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Ann Surg. 2002 Apr;235(4):449-57.

Rates of circumferential resection margin involvement vary between surgeons and predict outcomes in rectal cancer surgery.

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Department of Histopathology, Leeds Teaching Hospitals NHS Trust, Leeds, United Kingdom.



To analyze the potential variability in rates of circumferential resection margin (CRM) involvement between different surgeons and time periods and to determine the suitability of using CRM status as an immediate predictor of outcome after rectal cancer surgery.


After disease stage has been taken into account, survival in rectal cancer has been shown to be very variable between surgeons and institutions. One of the major factors influencing survival is local recurrence, and this in turn is strongly related to inadequate tumor excision, particularly at the CRM.


In a study involving 608 patients who underwent surgery for rectal cancer in Leeds during the 12-year period 1986 to 1997, the authors examined the role of CRM status as an immediate predictor of likely outcome, paying particular attention to its relationships with different surgeons and time periods.


Of 586 patients on whom full clinical follow-up was obtained, 165 (28.2%) had CRM involvement by carcinoma on pathologic examination. Up to the end of 1998, 105 (17.9%) patients had developed local recurrence. A significantly higher proportion (38.2%) of CRM-positive patients developed local recurrence than CRM-negative ones (10.0%). Kaplan-Meier survival analysis showed significant improvements in survival for CRM-negative patients over CRM-positive patients. Survival analysis in relation to two gastrointestinal surgeons and a group of other surgeons showed survival improvements that paralleled a reduction in the rates of CRM involvement for the two gastrointestinal surgeons during the period of the study. No improvement in survival or reduction in rates of CRM involvement was seen in the group of other surgeons.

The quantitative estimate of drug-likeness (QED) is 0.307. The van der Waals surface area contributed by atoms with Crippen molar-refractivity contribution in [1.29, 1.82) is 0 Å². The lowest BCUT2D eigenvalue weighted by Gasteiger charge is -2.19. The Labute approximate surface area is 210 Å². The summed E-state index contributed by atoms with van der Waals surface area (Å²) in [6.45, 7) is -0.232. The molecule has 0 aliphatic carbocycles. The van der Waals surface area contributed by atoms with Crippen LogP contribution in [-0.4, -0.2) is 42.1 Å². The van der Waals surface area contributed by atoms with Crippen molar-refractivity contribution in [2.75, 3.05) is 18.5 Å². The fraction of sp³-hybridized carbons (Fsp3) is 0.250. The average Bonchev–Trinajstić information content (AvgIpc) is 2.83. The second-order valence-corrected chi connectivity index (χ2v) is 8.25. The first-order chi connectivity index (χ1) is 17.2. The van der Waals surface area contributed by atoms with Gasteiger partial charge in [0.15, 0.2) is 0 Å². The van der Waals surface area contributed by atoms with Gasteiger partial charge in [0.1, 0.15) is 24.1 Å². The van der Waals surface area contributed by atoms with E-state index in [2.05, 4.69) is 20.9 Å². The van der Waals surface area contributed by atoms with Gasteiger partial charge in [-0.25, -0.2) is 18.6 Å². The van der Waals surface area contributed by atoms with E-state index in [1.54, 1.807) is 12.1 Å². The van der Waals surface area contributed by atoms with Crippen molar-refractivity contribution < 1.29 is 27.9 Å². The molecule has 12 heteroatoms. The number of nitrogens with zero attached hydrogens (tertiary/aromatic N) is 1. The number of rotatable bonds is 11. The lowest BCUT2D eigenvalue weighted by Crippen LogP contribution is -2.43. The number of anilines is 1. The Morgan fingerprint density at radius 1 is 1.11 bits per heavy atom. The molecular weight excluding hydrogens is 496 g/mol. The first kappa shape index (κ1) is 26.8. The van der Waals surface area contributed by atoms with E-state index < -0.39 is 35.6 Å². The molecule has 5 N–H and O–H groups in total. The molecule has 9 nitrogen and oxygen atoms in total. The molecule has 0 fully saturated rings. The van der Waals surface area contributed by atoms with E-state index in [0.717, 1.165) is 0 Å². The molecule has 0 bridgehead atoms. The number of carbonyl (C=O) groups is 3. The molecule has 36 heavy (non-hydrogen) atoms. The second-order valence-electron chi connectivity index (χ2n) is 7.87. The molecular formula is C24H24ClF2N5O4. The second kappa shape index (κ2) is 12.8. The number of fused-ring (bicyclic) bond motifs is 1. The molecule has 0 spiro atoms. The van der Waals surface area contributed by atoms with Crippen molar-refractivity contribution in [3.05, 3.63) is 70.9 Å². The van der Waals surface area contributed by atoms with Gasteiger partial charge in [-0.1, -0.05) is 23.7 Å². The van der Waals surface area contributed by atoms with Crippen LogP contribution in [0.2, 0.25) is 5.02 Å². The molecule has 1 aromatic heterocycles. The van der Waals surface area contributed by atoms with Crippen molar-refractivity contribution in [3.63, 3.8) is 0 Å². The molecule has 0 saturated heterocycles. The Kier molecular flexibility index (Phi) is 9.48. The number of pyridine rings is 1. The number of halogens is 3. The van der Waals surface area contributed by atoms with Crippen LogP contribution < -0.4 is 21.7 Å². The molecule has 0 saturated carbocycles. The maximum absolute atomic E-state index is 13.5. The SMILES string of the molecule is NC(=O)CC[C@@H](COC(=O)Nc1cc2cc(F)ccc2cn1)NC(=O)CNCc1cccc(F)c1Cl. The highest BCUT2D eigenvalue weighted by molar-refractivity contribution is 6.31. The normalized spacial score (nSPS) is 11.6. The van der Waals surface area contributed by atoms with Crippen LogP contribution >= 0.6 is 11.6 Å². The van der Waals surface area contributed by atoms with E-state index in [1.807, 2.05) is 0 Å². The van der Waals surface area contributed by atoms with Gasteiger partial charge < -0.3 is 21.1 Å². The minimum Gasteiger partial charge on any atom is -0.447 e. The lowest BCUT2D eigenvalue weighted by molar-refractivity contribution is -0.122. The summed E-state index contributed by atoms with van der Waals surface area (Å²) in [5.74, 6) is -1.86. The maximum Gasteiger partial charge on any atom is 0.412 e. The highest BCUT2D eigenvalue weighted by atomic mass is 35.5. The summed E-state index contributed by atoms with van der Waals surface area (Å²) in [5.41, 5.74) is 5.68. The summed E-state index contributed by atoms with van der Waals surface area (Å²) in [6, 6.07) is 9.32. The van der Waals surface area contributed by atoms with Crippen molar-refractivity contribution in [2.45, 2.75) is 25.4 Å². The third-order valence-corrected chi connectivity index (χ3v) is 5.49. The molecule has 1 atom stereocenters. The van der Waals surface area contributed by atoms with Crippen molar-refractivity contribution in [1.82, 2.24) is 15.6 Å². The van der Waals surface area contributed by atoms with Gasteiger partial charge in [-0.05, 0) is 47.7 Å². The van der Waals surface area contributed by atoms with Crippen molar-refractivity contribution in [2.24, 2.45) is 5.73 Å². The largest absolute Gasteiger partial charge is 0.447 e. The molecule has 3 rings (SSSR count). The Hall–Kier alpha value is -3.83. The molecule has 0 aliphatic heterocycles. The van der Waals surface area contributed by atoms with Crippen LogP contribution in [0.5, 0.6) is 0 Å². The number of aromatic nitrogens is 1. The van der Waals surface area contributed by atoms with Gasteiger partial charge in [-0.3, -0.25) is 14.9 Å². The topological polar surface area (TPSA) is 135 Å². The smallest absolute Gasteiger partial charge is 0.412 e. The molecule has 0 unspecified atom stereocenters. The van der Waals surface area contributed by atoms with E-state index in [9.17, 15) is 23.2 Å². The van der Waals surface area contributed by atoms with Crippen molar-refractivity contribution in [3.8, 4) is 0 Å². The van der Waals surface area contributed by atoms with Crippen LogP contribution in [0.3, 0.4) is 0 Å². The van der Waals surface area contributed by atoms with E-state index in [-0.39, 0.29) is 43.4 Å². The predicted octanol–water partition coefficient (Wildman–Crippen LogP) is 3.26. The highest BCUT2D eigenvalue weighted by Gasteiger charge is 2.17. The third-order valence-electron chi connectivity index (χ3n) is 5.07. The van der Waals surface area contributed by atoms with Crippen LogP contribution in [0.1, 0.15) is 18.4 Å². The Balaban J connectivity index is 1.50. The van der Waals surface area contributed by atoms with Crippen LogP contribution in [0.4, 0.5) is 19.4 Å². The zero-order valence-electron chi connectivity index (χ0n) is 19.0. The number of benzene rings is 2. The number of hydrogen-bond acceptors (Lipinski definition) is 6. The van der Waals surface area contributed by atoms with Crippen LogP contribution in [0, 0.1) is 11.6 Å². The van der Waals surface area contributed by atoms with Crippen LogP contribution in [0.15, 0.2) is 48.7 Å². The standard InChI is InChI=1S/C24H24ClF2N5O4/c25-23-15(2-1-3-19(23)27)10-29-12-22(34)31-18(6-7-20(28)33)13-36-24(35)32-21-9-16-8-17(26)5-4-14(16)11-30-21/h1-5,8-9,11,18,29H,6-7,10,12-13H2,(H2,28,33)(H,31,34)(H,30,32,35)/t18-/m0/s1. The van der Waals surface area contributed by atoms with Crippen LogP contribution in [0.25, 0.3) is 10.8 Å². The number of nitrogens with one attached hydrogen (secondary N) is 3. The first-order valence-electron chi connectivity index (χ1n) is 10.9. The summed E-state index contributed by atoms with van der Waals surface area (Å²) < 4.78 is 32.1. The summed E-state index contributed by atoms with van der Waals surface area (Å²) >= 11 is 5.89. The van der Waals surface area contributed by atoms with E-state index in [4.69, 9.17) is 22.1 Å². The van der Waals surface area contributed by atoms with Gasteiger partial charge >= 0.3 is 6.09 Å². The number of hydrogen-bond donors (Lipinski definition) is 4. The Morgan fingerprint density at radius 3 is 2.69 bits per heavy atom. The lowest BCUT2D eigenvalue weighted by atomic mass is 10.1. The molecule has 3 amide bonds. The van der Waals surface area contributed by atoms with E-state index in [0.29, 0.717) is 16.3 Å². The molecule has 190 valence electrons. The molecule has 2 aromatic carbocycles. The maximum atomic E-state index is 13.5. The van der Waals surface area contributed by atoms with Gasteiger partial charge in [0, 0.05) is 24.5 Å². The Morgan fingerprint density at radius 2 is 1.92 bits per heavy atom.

These results show that CRM status may be used as an immediate predictor of survival after rectal cancer surgery and serves as a useful indicator of the quality of surgery. The frequency of CRM involvement can be used both for overall surgical audit and for monitoring the value of training programs in improving rectal surgery by individual surgeons. Its use in the current MRC CR07 study is valid and the best indicator of a requirement for further local therapy.

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